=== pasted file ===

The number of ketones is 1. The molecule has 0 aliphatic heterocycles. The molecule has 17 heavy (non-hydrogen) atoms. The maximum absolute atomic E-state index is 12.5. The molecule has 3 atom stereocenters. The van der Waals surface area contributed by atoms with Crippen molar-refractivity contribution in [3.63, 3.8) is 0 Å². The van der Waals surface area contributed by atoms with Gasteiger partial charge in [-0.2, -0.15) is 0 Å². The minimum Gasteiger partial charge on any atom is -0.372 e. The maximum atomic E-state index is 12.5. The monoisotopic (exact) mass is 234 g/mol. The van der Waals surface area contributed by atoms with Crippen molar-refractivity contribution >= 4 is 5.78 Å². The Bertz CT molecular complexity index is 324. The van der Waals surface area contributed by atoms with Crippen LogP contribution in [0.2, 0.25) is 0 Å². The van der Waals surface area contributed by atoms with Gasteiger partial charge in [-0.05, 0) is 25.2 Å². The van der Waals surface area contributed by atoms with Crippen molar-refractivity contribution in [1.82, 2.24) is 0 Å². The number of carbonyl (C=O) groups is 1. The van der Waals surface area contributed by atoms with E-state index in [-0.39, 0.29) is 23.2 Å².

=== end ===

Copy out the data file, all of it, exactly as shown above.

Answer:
The number of ketones is 1. The molecule has 0 aliphatic heterocycles. The molecule has 17 heavy (non-hydrogen) atoms. The maximum absolute atomic E-state index is 12.5. The molecule has 3 atom stereocenters. The van der Waals surface area contributed by atoms with Crippen molar-refractivity contribution in [3.63, 3.8) is 0 Å². The van der Waals surface area contributed by atoms with Gasteiger partial charge in [-0.2, -0.15) is 0 Å². The minimum Gasteiger partial charge on any atom is -0.372 e. The maximum atomic E-state index is 12.5. The monoisotopic (exact) mass is 234 g/mol. The van der Waals surface area contributed by atoms with Crippen molar-refractivity contribution >= 4 is 5.78 Å². The Bertz CT molecular complexity index is 324. The van der Waals surface area contributed by atoms with Crippen LogP contribution in [0.2, 0.25) is 0 Å². The van der Waals surface area contributed by atoms with Gasteiger partial charge in [-0.05, 0) is 25.2 Å². The van der Waals surface area contributed by atoms with Crippen molar-refractivity contribution in [1.82, 2.24) is 0 Å². The number of carbonyl (C=O) groups is 1. The van der Waals surface area contributed by atoms with E-state index in [-0.39, 0.29) is 23.2 Å².